Prime Minister Justin Trudeau is offering a little more clarity on the notion of a vaccine passport for international travel.
Trudeau says Canada may require international travellers to prove they were vaccinated against COVID-19 before they can enter the country.
Speaking at a news conference in Ottawa Tuesday, Trudeau says the federal government will align its policy on whether it will require travellers to provide a vaccine certification with its international allies.
He says Canada is now discussing the issue with its partners in Europe, but it's up to each country to determine what requirements are expected from incoming travellers.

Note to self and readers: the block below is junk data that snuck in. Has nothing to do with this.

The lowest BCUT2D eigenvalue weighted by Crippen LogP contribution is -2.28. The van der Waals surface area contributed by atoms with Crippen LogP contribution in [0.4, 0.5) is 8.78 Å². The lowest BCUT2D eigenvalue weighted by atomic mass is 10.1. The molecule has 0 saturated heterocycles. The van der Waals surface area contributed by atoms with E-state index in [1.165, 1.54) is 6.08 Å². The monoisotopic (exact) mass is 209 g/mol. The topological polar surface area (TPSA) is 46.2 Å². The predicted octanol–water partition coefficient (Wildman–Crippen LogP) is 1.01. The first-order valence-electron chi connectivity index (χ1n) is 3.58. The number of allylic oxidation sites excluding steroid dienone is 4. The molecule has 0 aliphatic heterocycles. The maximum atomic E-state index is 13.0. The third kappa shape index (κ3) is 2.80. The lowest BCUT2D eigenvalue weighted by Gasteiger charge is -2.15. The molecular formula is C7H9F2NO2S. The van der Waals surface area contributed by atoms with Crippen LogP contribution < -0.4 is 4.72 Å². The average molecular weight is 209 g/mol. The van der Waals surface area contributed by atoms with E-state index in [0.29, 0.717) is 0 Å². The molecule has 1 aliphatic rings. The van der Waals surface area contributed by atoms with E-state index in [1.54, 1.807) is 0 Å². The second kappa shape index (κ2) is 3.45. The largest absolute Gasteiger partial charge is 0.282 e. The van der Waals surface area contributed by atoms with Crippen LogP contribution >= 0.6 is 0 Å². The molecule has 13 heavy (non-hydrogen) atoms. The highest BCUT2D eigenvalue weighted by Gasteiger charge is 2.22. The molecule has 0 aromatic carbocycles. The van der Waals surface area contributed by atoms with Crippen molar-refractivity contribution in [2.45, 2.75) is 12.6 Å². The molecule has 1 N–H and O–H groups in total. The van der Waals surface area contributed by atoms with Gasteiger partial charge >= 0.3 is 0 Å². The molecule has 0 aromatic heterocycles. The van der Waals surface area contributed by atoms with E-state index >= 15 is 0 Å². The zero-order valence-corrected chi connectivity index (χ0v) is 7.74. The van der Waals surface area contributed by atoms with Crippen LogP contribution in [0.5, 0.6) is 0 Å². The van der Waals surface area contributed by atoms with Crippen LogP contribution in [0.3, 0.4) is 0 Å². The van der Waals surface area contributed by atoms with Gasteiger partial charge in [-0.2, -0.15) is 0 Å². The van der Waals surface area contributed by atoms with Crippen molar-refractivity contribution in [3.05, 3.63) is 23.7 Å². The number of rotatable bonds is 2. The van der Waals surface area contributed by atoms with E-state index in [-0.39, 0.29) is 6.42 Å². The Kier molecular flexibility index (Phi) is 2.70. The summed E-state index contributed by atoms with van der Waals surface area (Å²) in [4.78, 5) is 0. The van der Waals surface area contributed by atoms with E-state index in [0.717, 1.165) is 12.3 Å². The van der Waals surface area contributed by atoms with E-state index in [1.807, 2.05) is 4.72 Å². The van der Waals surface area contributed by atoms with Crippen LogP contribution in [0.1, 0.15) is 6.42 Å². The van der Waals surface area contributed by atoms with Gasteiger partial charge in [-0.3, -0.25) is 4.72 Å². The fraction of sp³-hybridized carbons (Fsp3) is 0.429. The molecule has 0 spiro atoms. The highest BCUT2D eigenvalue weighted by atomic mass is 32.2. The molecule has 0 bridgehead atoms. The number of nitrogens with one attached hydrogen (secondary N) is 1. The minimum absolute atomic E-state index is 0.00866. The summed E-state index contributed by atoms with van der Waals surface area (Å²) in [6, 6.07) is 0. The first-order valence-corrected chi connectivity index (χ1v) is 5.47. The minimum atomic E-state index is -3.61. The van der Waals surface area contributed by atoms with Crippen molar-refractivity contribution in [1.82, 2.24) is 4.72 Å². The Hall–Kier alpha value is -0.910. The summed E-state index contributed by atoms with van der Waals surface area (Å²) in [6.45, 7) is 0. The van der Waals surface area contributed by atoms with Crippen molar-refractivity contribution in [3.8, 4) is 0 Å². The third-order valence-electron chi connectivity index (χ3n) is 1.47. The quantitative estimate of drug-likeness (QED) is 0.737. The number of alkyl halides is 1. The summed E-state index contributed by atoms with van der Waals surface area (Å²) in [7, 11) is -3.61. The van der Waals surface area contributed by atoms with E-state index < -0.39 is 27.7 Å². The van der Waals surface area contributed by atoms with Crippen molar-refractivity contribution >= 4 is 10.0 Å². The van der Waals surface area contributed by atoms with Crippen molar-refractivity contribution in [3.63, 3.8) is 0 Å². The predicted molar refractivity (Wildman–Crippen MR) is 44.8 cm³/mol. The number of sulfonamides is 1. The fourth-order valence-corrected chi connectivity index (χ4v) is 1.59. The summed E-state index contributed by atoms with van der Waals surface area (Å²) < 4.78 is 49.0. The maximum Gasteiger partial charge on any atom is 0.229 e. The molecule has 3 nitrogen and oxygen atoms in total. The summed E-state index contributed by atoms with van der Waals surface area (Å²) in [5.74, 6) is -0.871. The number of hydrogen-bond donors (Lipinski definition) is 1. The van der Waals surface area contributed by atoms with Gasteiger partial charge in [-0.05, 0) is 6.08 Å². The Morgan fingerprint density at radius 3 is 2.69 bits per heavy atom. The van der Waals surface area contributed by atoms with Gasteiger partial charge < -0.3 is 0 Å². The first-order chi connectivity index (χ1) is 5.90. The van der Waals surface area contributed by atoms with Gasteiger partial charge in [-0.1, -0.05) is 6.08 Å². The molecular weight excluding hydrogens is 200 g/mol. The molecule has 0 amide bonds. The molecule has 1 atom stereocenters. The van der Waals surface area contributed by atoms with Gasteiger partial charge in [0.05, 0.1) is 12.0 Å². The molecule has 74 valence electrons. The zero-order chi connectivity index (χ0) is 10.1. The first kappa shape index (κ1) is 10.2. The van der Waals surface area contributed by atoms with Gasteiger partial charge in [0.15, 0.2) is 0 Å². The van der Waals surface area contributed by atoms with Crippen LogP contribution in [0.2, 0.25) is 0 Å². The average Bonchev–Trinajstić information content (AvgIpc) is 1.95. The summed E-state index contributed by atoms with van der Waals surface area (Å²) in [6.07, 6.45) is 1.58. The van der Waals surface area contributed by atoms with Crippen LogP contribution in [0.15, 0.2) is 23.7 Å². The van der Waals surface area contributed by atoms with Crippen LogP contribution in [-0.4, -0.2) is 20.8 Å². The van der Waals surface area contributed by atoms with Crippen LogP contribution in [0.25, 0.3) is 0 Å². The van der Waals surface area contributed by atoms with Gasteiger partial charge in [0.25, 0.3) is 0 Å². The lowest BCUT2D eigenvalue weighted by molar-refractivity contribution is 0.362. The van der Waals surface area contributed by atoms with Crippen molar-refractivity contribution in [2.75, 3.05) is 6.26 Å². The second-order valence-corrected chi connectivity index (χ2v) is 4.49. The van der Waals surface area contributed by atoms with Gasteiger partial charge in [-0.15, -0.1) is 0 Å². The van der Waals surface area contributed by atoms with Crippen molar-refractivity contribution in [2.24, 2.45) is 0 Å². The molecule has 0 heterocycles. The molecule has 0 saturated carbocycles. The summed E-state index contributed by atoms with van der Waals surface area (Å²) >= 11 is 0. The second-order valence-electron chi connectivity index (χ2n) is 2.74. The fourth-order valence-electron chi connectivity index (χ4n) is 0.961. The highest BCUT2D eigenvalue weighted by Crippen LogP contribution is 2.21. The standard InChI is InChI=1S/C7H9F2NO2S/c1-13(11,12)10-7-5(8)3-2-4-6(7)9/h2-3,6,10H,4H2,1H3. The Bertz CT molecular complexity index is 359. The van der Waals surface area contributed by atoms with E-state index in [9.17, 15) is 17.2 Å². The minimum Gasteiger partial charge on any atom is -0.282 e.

"As people start to travel again, perhaps this summer if everything goes well, it would make sense for us to align with partners around the world on some sort of proof of vaccination or vaccine certification,” said Trudeau.
Trudeau says Canadians could begin travelling outside the country again by summer.
Bloc Québécois Leader Yves-François Blanchet says he supports the idea of a vaccine passport for international travel. He says countries should work toward a common definition of safe inoculation, and then allow international travel by passengers with proper certification.
Talks of implementing a form or proof of vaccination have been long discussed across the country and its many provinces.
-- with files from Lucas Casaletto